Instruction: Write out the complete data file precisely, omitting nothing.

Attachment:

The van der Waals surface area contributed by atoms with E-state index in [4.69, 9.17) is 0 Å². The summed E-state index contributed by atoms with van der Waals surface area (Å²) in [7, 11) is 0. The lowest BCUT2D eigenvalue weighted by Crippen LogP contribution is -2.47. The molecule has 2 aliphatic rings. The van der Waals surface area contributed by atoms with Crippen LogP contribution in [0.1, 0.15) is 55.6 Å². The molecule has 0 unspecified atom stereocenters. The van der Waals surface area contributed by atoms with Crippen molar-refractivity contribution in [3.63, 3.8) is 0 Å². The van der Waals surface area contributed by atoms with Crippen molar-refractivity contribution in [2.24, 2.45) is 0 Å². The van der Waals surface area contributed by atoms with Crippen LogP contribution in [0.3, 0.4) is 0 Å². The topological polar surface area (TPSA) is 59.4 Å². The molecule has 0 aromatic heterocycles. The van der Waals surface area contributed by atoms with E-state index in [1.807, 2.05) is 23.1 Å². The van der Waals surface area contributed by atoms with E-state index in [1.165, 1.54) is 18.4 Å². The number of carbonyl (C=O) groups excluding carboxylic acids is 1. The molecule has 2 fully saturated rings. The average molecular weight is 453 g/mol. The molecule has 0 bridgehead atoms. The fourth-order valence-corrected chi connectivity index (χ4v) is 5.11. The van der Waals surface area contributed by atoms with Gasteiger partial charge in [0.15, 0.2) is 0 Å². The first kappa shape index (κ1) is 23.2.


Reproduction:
The van der Waals surface area contributed by atoms with E-state index in [4.69, 9.17) is 0 Å². The summed E-state index contributed by atoms with van der Waals surface area (Å²) in [7, 11) is 0. The lowest BCUT2D eigenvalue weighted by Crippen LogP contribution is -2.47. The molecule has 2 aliphatic rings. The van der Waals surface area contributed by atoms with Crippen LogP contribution in [0.1, 0.15) is 55.6 Å². The molecule has 0 unspecified atom stereocenters. The van der Waals surface area contributed by atoms with Crippen molar-refractivity contribution in [3.63, 3.8) is 0 Å². The van der Waals surface area contributed by atoms with Crippen molar-refractivity contribution in [2.24, 2.45) is 0 Å². The van der Waals surface area contributed by atoms with Crippen LogP contribution in [0.3, 0.4) is 0 Å². The topological polar surface area (TPSA) is 59.4 Å². The molecule has 0 aromatic heterocycles. The van der Waals surface area contributed by atoms with E-state index in [1.807, 2.05) is 23.1 Å². The van der Waals surface area contributed by atoms with E-state index in [1.165, 1.54) is 18.4 Å². The number of carbonyl (C=O) groups excluding carboxylic acids is 1. The molecule has 2 fully saturated rings. The average molecular weight is 453 g/mol. The molecule has 0 bridgehead atoms. The fourth-order valence-corrected chi connectivity index (χ4v) is 5.11. The van der Waals surface area contributed by atoms with Gasteiger partial charge in [0.15, 0.2) is 0 Å². The first kappa shape index (κ1) is 23.2.